Here’s one of mine:



The Birdwatcher



Consumed in the sunshine

of a field full of loss,

riding the gusts of memory,

I call to my sorrows,

elusive warblers

who reply

from the tall grass,

occasional flash of gold,

cedar waxwings

calling from deep

in the green glen.

They’re the ones I want to see.

I scorn the more obvious

pigeons and starlings

who scavenge

at my feet.

Abby's hi-five and Bill Thompson



<a href=””>Avid</a&gt;

Singing in Harmony

little flower camp 1961-1


Here’s a poem I wrote roughly 20 years ago about a childhood experience

from 60 years ago:

At Little Flower Camp



At Little Flower Camp

in the summer of 1957,

first time away from home,

She’s nine,


Hates how cold the cabin gets at night,

hates the cold twelve stall toilets,

hates having to go swimming in the cold pool.

But the first night,

before bed,

the counselors herded them

into the large pine gathering room.

All of the campers from six to twelve,

little girls,

on the benches facing the stage.

In the dark, the singing began:

Tell me why…..

the stars do shine…

tell me why…

the ivy twines..

tell me why…

the sky is so blue…

tell me , Little Flower,

why do we love you?

All those girl voices,

trailing off the “Why” in a swooping arc,

and the three part harmony…

all those little girls singing

and their voices took her

somewhere she had never gone,

the only child,

from the quiet house of grownups.



<a href=””>Harmony</a&gt;


<a href=””>Harmony</a&gt;

the world’s pleasure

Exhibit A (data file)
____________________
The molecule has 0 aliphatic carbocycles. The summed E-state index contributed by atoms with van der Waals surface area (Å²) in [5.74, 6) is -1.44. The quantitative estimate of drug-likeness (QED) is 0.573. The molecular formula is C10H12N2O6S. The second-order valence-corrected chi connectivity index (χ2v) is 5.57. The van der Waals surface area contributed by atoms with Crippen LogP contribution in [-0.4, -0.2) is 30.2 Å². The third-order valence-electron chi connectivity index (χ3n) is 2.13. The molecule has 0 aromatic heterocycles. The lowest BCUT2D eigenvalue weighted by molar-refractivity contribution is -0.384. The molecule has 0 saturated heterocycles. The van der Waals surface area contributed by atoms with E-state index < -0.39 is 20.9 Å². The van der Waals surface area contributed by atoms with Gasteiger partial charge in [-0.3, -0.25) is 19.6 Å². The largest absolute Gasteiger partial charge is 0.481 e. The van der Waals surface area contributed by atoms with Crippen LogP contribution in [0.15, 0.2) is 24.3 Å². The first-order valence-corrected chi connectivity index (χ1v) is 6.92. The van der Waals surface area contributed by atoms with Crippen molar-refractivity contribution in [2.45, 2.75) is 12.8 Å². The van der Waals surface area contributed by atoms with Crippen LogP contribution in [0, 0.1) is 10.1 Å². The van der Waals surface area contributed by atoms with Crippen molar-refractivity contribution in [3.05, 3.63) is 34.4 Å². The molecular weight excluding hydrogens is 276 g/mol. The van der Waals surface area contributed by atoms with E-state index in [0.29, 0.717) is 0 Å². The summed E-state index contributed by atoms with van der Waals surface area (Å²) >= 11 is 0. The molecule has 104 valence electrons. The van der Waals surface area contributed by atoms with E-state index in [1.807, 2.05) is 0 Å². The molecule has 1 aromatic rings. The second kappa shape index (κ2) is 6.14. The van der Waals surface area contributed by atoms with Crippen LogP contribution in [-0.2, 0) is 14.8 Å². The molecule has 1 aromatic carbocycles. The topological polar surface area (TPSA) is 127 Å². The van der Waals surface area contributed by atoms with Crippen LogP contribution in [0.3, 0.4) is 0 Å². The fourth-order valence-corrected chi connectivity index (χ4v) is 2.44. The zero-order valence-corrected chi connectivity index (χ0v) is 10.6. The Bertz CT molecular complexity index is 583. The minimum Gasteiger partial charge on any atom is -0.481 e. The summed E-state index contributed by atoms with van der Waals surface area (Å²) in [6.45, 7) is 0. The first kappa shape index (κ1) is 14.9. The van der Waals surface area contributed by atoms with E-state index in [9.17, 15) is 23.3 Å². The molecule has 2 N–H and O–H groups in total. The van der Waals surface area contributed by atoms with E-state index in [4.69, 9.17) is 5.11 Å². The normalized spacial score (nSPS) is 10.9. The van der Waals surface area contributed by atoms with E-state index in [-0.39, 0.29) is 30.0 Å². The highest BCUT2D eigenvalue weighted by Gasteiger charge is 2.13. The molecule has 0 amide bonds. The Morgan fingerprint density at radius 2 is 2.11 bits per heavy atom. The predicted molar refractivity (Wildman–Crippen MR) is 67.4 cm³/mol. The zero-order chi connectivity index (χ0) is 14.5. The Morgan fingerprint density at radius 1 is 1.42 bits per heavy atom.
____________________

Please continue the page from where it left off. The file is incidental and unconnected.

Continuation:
Pablo Neruda, the Nobel Prize winning poet from Chile, wrote a book called   Odes to Common Things.

Here is his Ode to the French Fry:


Ode to French Fries   by Pablo Neruda


What sizzles

in boiling


is the world’s





into the pan

like the morning swan’s



and emerge

half-golden from the olive’s

crackling amber.


lends them

its earthy aroma,

its spice,

its pollen that braved the reefs.




in ivory suits, they fill our plates

with repeated abundance,

and the delicious simplicity of the soil.






<a href=””>Fry</a&gt;

Slapstick Comedy


Here’s a poem I wrote about 20 years ago:

After Laughter


Therefore I commend mirth;

so I praise laughter;

after all, I turn to grinning.

In the end, I prefer to chortle, to chuckle,

guffaw, snort, split my sides,

tears of mirth, earthy mirth,

rips of laughter, tides of noise, human breath gasping.

I can’t cry, but I can still laugh

at slapstick,

the foot on the banana, the pie in the face, the butt on the floor,

hit, broom! slice, twig!

I commend mirth!

I award a crown of candy,

reward hilarity!

Laughing wins, winds, winding around my guts,

splashing out my open throat,

tasting so much better than bile.








<a href=””>Chuckle</a&gt;

Opaque, thick, hot



Here’s a poem I wrote a while ago which includes the word opaque. For those in the USA, Garrison Keillor read this one on “The Writer’s Almanac on December 9, 2016:


Strong Coffee


Strong coffee

smells like a current

of warm southerly air

in the climate of dawn.

Strong coffee

gets stronger

when poured back

through the grounds.


thick hot, bitter

for waking up,

the caffeine

pumps through your center,

stains your mouth with morning,

with going to work,

surprises you

with your own



<a href=””>Opaque</a&gt;